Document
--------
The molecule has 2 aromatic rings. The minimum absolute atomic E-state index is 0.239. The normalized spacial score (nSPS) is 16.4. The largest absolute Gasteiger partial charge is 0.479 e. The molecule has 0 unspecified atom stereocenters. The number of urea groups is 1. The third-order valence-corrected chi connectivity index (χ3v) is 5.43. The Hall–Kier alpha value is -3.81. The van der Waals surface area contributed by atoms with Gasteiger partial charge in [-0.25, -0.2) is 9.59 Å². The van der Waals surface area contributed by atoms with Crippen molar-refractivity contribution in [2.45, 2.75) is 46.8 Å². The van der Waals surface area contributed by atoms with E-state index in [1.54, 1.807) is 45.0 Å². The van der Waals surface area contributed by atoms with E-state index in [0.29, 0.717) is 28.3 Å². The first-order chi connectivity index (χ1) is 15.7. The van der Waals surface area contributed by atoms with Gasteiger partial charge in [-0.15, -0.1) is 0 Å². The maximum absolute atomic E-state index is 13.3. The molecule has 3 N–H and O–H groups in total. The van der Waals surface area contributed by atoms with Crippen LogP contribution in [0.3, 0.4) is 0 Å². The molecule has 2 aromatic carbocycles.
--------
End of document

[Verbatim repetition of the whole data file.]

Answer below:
The molecule has 2 aromatic rings. The minimum absolute atomic E-state index is 0.239. The normalized spacial score (nSPS) is 16.4. The largest absolute Gasteiger partial charge is 0.479 e. The molecule has 0 unspecified atom stereocenters. The number of urea groups is 1. The third-order valence-corrected chi connectivity index (χ3v) is 5.43. The Hall–Kier alpha value is -3.81. The van der Waals surface area contributed by atoms with Gasteiger partial charge in [-0.25, -0.2) is 9.59 Å². The van der Waals surface area contributed by atoms with Crippen molar-refractivity contribution in [2.45, 2.75) is 46.8 Å². The van der Waals surface area contributed by atoms with E-state index in [1.54, 1.807) is 45.0 Å². The van der Waals surface area contributed by atoms with E-state index in [0.29, 0.717) is 28.3 Å². The first-order chi connectivity index (χ1) is 15.7. The van der Waals surface area contributed by atoms with Gasteiger partial charge in [-0.15, -0.1) is 0 Å². The maximum absolute atomic E-state index is 13.3. The molecule has 3 N–H and O–H groups in total. The van der Waals surface area contributed by atoms with Crippen LogP contribution in [0.3, 0.4) is 0 Å². The molecule has 2 aromatic carbocycles.